Also, remember that completing the degree in ANYTHING trumps half or 3/4 of a degree. So, if adding a minor: moves back your graduation date, adds student loan debt, delays entry into the workforce, turns a 120 undergrad degree into a 145 credit one, risks lowering your GPA (or makes it harder to raise yours), then these are all reasons NOT to pile on more school work.

    I love Kizmet's example of a major in business with a minor in Spanish (for example) which looks killer on a resume. I'd say that is an exceptional example of when you might get a job BECAUSE of having a certain minor. If your minor is in something like psychology , forget it, that's not nearly as impressive in the real world as it feels to an incoming freshman.
    Jennifer
    MS Applied Nutrition, Canisius College
    AA & BA Social Science, Thomas Edison State College
    AOS Culinary Arts, Culinary Institute of America

    The placebo effect should be kicking in any minute.

  6. #6
    dfreybur is offline Registered User
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    Quote Originally Posted by Kizmet View Post
    In my own opinion a minor has virtually no value in the workplace ... On the other hand, if you actually have an interest in a subject and can pursue it academically AND get a minor out of it in the process then I'd say "Why not!" I see no harm even if I see no advantage.
    Repeating what Jennifer posted - Anything that completes any degree beats any other consideration.

    When I was working on my Bachelors targeting math/CS I took an Anthropology course to check off a box in General Education . I loved the topic. Anthropologists make a pittance for living far away from home so there wasn't any question of trying to work in the field. But every time I had a chance to take another Anthropology course as a part of the GE program I did. I came close to getting an Anthropology minor. If I had not discovered Excelsior's remote degree program I would have spent more time taking classes and I probably would have qualified for an Anthropology minor.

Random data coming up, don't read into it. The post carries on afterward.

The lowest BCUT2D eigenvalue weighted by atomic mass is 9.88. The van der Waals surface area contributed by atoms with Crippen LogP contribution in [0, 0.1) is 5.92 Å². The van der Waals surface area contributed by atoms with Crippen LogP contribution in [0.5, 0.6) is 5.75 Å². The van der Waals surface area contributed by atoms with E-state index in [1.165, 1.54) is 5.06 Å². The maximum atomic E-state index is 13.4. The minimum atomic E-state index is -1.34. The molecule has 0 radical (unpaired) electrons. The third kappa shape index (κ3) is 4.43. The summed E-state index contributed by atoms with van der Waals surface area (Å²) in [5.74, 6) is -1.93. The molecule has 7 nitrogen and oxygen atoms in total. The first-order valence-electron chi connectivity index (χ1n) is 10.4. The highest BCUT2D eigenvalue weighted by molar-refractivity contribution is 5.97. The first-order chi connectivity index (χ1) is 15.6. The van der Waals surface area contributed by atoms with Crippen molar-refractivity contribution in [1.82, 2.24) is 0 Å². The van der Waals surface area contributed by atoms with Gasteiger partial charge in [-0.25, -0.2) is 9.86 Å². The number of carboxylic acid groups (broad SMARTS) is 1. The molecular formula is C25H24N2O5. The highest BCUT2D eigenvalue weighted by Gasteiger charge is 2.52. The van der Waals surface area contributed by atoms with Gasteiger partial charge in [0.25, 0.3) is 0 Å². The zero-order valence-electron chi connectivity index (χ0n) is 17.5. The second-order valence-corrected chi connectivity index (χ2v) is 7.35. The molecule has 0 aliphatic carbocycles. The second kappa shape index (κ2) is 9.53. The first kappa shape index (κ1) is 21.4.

As long as the courses can be used to satisfy GE requirements and don't interfere with how soon you get your degree, go for it!

    Another consideration - A college education is not ABOUT qualifying for a good career. Qualifying for a good career is supposed to be a side effect of a college education . This is something about education that gets ignored a lot. "Better yourself through education " is a statement about personal enrichment in knowledge not in lucre. Go for that minor. Keep your eye on the ball - Betterment through education so your minor is a part of that. Also keep your eye on the ball within the ball that is qualifying for a better career through education so your major is a part of that.

    If all society wanted from college is careers the only colleges we would have is career colleges that do not require general education programs. Degrees are about more than just the skills in field. With all the focus on student loans and debt to projected income ratios, this is a point that gets forgotten. Go for that minor for reasons other than money. For money reasons if you qualify for your degree but miss the minor by some number of courses, do hobby reading on the topic later.
    Doug Freyburger
    BS/L 1993 Excelsior College